The recent interest rate hikes along with the implementation of tighter mortgage rules have moderated the risk of debt for a growing number of borrowers, according to a Bank of Canada research note released last week.
Many Canadians have adapted to these new realities and adjusted their spending accordingly. Credit growth also trended downward, which has alleviated widespread household vulnerability as a result.
“The number of new highly indebted borrowers has fallen, and overall mortgage activity has slowed significantly,” according to the study co-authored by BoC senior economist Olga Bilyk and researcher Maria teNyenhuis.
“Tighter policies around mortgage qualification and higher interest rates are having a direct effect on the quality and quantity of credit.”
BoC senior deputy governor Carolyn Wilkins assured that while the debt-to-income ratios of households remain high, they are now beginning to soften.
“It took a long time for that vulnerability to accumulate and it’s going to take some time for it to diminish,” Wilkins explained, as quoted by The Canadian Press.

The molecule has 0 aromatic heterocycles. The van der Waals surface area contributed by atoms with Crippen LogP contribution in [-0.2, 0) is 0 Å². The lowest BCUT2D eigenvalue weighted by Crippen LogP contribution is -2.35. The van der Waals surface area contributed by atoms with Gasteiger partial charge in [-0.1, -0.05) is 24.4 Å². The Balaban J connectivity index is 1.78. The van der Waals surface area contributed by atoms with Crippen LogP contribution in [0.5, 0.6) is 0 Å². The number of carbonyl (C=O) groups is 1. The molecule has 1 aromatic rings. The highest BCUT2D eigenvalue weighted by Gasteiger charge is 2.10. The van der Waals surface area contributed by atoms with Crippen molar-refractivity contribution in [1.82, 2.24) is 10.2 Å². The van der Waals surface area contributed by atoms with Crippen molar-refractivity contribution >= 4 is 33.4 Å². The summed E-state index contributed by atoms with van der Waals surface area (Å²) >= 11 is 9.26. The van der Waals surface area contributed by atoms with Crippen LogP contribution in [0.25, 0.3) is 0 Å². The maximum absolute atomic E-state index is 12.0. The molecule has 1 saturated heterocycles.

“What we were hoping to see would be a continuing improvement in the quality of the loans because what that does is, over time, put the economy on a more-solid footing to withstand whatever adverse developments that might occur.”
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The BoC analysis noted that the stress test directly contributed to the significant decline in the share of new high-leverage insured loans, from 20% in late 2016 to 6% in the second quarter of this year. Another regulatory change also pulled down the proportion of high-leverage uninsured mortgages from 20% a year ago to 14% as of Q2 2018.
“The most-pronounced decline has been in the number of new mortgages extended to highly indebted borrowers, which fell by 39% year-over-year in the second quarter of 2018,” the research paper stated.